and...and made those accusations.”
“Words without basis, dear.”
“Maybe so, Mom. But he talked about the Joker. And...the
Joker is dead, now. At least, that’s what the newscasts say.”
“I agree with them. The Joker is dead. So what do we have
“Mom. He knows you were dealing with the Joker!”
Irinia grabbed her daughter’s shoulder, not caring that the girl could
tear her apart. “Let him prove it. The Joker is dead.
Do you think, even if I had dealt with him, hypothetically, I
would have kept records?”
“No, but, Mom...”
“Don’t ‘but, Mom’ me, Sybilla. If the Joker had any records of a
hypothetical meeting with me, the Batman would have come down on us
like the Assyrian on the fold. He’s that kind of man. But
he hasn’t, has he?”
“Not yet, but...”
“Yes, or no?”
Irinia crossed her legs. “Therefore, as far as the Batman goes, I
would assume he considers this case closed. Reasonable
“I don’t know.”
“You don’t have to. I do the knowing in this family.
Now. What’s really bothering you?”
“I never said there was something else.”
“You didn’t have to. Go ahead.”
Sy didn’t look up at her mom. “Kath de Ka’an hasn’t been back in
a long time. At least a month.”
“I’m well aware of that. You sent her back to Rokyn with her tail
between her legs. What else?”
“I’m afraid, Mom.”
“We’ve established that. What of?”
Irinia sat back, exhaled. “Why?”
“I don’t know. He wouldn’t hurt me. He never would.
It’s just...he’s planning something big. I don’t know what it
is. But it scares me.”
Slowly, Irinia said, “You don’t know what it is.”
“No,” said Sy, almost in a whimper.
“Anything that would hurt us? You, me, your father?”
“No. No, he’d never do that. I think.”
“Yes, Mom. I don’t think he would.”
Irinia covered her daughter’s hand with her own. “Listen,
darling. At times, every woman has to be a spy. We don’t
talk a lot about it, but we all do it. Right now, you are
fulfilling your function to our family. Already, you are being a
“I’m not a spy!”
“Of course you are, darling. The most valuable kind. A spy
in the friendly camp.”
“But I’m in love with him!”
“So much the better, dear. Did I say you had to hate Adam?”
“In fact, you said you love him. But you’ve come here to tell me
something about him you don’t want him to know. Is that correct?”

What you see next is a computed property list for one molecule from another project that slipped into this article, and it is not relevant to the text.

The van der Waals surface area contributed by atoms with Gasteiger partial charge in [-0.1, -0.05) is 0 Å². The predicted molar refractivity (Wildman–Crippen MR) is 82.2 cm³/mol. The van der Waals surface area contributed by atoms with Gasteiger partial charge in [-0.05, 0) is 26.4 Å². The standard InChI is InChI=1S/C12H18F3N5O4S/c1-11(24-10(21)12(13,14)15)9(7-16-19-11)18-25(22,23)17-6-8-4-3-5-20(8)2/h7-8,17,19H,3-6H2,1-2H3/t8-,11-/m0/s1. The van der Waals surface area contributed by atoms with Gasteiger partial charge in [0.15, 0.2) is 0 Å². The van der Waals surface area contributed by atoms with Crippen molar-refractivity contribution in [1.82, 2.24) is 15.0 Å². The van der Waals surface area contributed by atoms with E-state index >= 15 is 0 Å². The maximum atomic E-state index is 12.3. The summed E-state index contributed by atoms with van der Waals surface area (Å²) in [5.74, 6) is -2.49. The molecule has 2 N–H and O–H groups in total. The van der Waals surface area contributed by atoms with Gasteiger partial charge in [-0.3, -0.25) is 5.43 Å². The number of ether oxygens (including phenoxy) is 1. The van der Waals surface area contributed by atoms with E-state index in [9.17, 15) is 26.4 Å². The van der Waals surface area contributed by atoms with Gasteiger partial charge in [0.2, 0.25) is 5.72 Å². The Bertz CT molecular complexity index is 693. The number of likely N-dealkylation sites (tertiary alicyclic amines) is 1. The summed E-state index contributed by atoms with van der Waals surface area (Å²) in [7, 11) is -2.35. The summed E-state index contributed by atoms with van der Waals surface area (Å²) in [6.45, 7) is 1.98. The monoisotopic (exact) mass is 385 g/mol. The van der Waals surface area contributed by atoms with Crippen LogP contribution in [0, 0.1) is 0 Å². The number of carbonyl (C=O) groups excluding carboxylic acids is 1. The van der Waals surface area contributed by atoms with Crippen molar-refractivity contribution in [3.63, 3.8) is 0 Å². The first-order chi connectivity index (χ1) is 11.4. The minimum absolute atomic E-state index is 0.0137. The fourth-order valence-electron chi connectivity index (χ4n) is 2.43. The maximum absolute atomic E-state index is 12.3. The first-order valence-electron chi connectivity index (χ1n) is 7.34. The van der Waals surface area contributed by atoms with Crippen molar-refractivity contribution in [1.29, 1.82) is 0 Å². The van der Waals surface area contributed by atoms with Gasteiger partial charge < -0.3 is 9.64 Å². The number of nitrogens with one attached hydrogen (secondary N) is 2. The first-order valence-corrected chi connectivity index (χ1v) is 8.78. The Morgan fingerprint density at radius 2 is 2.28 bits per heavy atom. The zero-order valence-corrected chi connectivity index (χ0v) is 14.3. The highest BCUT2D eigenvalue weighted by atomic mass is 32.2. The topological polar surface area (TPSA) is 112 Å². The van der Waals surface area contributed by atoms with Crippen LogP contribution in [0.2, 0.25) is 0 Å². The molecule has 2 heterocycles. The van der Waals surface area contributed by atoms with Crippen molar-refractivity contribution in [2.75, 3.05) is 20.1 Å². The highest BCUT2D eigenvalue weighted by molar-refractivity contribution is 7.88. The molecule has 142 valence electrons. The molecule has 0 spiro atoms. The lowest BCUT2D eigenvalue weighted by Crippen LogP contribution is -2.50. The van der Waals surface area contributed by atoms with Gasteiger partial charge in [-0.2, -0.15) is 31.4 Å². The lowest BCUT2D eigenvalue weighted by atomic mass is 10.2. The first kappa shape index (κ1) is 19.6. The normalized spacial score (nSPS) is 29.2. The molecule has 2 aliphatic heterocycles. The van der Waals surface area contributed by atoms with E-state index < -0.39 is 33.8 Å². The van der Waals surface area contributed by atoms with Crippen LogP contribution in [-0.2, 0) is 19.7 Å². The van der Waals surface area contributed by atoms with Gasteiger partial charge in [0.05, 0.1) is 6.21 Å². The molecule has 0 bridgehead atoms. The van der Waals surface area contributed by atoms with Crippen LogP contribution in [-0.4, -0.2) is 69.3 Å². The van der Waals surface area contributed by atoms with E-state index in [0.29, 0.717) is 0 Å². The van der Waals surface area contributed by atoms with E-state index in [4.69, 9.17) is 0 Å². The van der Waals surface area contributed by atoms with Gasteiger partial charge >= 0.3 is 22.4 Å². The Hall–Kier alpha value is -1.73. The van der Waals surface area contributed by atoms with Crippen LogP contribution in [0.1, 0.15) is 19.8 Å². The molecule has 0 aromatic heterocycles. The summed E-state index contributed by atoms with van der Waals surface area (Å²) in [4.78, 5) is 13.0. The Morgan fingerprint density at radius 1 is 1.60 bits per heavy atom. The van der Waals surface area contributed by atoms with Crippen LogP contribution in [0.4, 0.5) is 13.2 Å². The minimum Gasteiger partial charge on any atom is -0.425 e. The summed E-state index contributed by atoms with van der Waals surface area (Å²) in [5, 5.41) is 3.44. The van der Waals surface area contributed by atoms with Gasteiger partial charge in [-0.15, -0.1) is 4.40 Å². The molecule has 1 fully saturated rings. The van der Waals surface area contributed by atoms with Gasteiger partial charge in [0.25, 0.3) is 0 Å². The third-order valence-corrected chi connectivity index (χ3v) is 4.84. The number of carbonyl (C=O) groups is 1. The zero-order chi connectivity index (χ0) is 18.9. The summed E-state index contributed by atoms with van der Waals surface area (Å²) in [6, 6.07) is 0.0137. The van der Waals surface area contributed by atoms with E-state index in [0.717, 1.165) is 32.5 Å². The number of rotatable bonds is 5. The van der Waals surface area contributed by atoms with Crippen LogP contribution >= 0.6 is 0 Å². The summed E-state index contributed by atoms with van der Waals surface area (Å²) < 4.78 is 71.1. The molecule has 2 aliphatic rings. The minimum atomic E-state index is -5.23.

“Well, yes. I mean, I guess so.”
The matriarch leaned forward, putting both hands on the armrests of
Sy’s chair. “Then what would be more natural than you doing just
that? All you have to do is keep loving him, and keep talking to
“What do you want me to talk about?”
“I want you to tell me all about Adam. What he does, where he
goes, who he’s with. Even if you don’t understand, especially if
you don’t understand. I also want you to keep loving him.
Is that understood, as well?”
“Not really, Mom.”
“Sybilla. The reason you have a spy in a friendly camp is to make
certain the friend stays friendly. There is no more dangerous
enemy than a friend who knows your secrets, and turns them on
you. Believe me.”
The girl said nothing.
“I’ll make arrangements for our meetings. Not a word of this to
anyone. Not even your father, especially not to Adam. You
“Yes, Mom. I understand.”
Irinia stood before her daughter. “You may be tempted, at times,
to talk about this to Adam. But you are first and foremost part
of this family. Is your first loyalty to your mother, or to your
“To you, Mom,” Sy said, promptly. “Always to you.”
“Good. Remember, this is friendly spying. That way we can
keep things friendly, all around.”
“What happens if Kath de Ka’an comes back?”
“Are you afraid of her?”
“Don’t provoke her into a fight,” said Irinia. “In her case, a
woman with no super-powers whatever can be deadlier to her than an
ocean of seawater. I’m working on it. Believe me.”
Finding the Amazons as they were today required a little
research. Specifically, on-the-scene research. That was why
Green Lantern, Batman, and Superman (a team Alan resolutely refused to
call “the Justice League”) were headed back thru the timestream to an
event that happened roughly 200 years ago.
All three of them were within Tal Thorn’s green energy bubble.
Alan had taken time-trips before, under the direction of his father,
but he didn’t particularly like them and wanted to make sure this one
was made as accurately as possible. Adam, for some reason, had
been a lot more eager chrononaut.
The Lantern’s ring, he had to admit, was definitely equipped for
accurate temporal transport. Tal, who stood between Alan and
Bron, held out his hand and kept a steady stream of energy going from
his ring. “We’ll remain out of phase with this time, of
course. Close enough to observe, but not to interfere.”
“Of course,” said Bron, tiredly.